According to the Oxford English Dictionary, the word beatilles originally applied to small pieces of needlework embroidered (by nuns in convents, of course) with images of sacred subjects. At some point in time (the seventeenth century?), it came to refer to pies filled with such small blessed ingredients as ‘Cocks-combs, Goose-gibbets, Ghizzards, Livers, and other Appurtenances of Fowls’ (1706.)
It seems that pie-bakers and pie-consumers in the English-speaking world did not have a thorough knowledge of the Latin language however, and the process of folk etymology came into play. The word beatilles as it was spoken by pie enthusiasts became confused with the similar words with military references – and beatilles became battalia. It was a logical next step in the evolution of Battalia Pies that sometimes they were constructed in the shape of castles or other fortifications.
I give you a wonderful version of Battalia Pie from John Nott’s The Cooks and Confectioners Dictionary: or, the Accomplish’d Housewife’s Companion (1723.) This is a fish pie of complex construction, complete with towers and battlements, and the small blessed objects include a variety of fish heads.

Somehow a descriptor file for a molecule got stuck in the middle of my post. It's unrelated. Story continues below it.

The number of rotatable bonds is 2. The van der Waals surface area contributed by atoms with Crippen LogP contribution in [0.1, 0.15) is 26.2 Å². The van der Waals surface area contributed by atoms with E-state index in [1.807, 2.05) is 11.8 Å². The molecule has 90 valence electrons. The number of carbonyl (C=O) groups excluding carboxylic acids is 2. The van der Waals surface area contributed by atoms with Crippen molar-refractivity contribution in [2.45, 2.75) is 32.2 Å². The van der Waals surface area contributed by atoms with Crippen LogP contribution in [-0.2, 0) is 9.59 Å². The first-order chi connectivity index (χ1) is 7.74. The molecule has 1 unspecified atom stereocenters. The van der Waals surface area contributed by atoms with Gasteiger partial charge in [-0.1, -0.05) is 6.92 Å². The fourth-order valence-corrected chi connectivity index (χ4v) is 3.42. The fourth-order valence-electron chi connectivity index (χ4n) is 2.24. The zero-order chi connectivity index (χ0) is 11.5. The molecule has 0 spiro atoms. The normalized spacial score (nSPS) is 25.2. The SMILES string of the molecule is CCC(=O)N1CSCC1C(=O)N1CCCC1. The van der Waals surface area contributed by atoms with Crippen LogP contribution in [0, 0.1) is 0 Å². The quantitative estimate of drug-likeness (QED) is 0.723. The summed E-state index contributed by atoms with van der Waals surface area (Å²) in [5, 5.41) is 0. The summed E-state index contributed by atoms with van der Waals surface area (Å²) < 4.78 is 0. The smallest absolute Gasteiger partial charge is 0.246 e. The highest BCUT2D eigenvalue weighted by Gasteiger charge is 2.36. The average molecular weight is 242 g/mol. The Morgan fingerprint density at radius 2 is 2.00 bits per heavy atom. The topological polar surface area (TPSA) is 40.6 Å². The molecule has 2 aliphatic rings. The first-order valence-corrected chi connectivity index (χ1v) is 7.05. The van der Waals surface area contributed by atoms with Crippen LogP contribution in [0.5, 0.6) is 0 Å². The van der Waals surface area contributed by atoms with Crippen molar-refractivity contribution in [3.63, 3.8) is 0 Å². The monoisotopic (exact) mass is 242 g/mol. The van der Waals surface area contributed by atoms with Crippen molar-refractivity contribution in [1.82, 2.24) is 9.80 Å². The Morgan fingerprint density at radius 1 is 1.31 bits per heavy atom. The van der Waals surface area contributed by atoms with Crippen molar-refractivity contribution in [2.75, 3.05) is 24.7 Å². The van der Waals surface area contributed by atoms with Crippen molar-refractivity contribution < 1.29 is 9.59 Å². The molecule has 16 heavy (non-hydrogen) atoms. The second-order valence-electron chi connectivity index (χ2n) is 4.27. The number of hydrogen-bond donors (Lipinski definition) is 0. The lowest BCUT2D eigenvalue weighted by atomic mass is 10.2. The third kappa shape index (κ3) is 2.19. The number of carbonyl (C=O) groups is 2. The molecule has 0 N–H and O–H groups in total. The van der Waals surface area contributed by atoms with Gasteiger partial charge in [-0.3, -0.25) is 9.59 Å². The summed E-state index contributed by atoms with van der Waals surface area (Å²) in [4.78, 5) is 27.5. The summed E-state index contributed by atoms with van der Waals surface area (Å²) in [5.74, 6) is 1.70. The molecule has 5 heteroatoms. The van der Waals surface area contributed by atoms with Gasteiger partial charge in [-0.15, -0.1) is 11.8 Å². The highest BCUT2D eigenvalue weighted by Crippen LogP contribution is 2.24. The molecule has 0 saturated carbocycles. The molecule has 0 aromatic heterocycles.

To Make a Battalia Pye of Fish.
Make a very large Pye, and cut with Battlements, garnish the Coffing with as many Towers as will contain your several sorts of Fish; dry your Coffin well, and wash it over on the inside with Yolks of Eggs, and flour it in the bottom; then having either broil’d or fry’d your Fish brown, place the Head of a Salmon, cut pretty large beyond the Gills, in the middle of your Pye, forc’d, and bak’d in an Oven: Set the Heads of your other Fish upon forced Meat, and place your several sorts of Fish one opposite to the other in their several Partitions, and pour all over your Fish, Cockles, Prawns, Oysters, and Periwinkles boil’d up in their proper Lairs,* and thicken’d with drawn Butter. Remember to lay your forced Heads over the Battlements.
*Lears = sauces (see yesterday’s post.)